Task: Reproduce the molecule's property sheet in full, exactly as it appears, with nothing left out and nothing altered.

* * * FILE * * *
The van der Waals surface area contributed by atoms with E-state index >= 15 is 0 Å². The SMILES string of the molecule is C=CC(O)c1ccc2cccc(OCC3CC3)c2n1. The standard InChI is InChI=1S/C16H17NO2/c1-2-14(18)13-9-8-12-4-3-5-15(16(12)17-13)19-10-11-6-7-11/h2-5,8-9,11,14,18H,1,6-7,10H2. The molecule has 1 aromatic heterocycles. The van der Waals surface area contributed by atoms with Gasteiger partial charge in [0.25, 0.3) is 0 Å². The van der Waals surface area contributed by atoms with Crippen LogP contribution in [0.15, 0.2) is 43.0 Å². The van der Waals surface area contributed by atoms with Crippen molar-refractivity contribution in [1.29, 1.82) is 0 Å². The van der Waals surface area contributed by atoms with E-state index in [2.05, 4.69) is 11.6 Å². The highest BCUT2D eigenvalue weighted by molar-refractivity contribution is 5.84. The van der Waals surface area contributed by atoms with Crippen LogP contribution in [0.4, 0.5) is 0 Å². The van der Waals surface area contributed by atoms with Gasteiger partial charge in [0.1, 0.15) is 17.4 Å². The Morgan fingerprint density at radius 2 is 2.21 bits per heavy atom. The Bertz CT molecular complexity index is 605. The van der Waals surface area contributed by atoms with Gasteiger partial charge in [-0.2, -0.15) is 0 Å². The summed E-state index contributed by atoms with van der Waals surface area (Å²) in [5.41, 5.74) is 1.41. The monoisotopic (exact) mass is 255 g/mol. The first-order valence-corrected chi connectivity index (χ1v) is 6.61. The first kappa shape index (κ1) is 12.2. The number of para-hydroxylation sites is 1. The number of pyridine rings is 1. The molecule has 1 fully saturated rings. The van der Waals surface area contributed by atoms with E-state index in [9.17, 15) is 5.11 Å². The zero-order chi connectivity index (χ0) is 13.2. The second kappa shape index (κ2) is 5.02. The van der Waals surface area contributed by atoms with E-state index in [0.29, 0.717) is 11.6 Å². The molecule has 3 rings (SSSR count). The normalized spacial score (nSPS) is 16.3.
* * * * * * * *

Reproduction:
The van der Waals surface area contributed by atoms with E-state index >= 15 is 0 Å². The SMILES string of the molecule is C=CC(O)c1ccc2cccc(OCC3CC3)c2n1. The standard InChI is InChI=1S/C16H17NO2/c1-2-14(18)13-9-8-12-4-3-5-15(16(12)17-13)19-10-11-6-7-11/h2-5,8-9,11,14,18H,1,6-7,10H2. The molecule has 1 aromatic heterocycles. The van der Waals surface area contributed by atoms with Gasteiger partial charge in [0.25, 0.3) is 0 Å². The van der Waals surface area contributed by atoms with Crippen LogP contribution in [0.15, 0.2) is 43.0 Å². The van der Waals surface area contributed by atoms with Crippen molar-refractivity contribution in [1.29, 1.82) is 0 Å². The van der Waals surface area contributed by atoms with E-state index in [2.05, 4.69) is 11.6 Å². The highest BCUT2D eigenvalue weighted by molar-refractivity contribution is 5.84. The van der Waals surface area contributed by atoms with Crippen LogP contribution in [0.4, 0.5) is 0 Å². The van der Waals surface area contributed by atoms with Gasteiger partial charge in [0.1, 0.15) is 17.4 Å². The Morgan fingerprint density at radius 2 is 2.21 bits per heavy atom. The Bertz CT molecular complexity index is 605. The van der Waals surface area contributed by atoms with Gasteiger partial charge in [-0.2, -0.15) is 0 Å². The summed E-state index contributed by atoms with van der Waals surface area (Å²) in [5.41, 5.74) is 1.41. The monoisotopic (exact) mass is 255 g/mol. The first-order valence-corrected chi connectivity index (χ1v) is 6.61. The first kappa shape index (κ1) is 12.2. The number of para-hydroxylation sites is 1. The number of pyridine rings is 1. The molecule has 1 fully saturated rings. The van der Waals surface area contributed by atoms with E-state index in [9.17, 15) is 5.11 Å². The zero-order chi connectivity index (χ0) is 13.2. The second kappa shape index (κ2) is 5.02. The van der Waals surface area contributed by atoms with E-state index in [0.29, 0.717) is 11.6 Å². The molecule has 3 rings (SSSR count). The normalized spacial score (nSPS) is 16.3.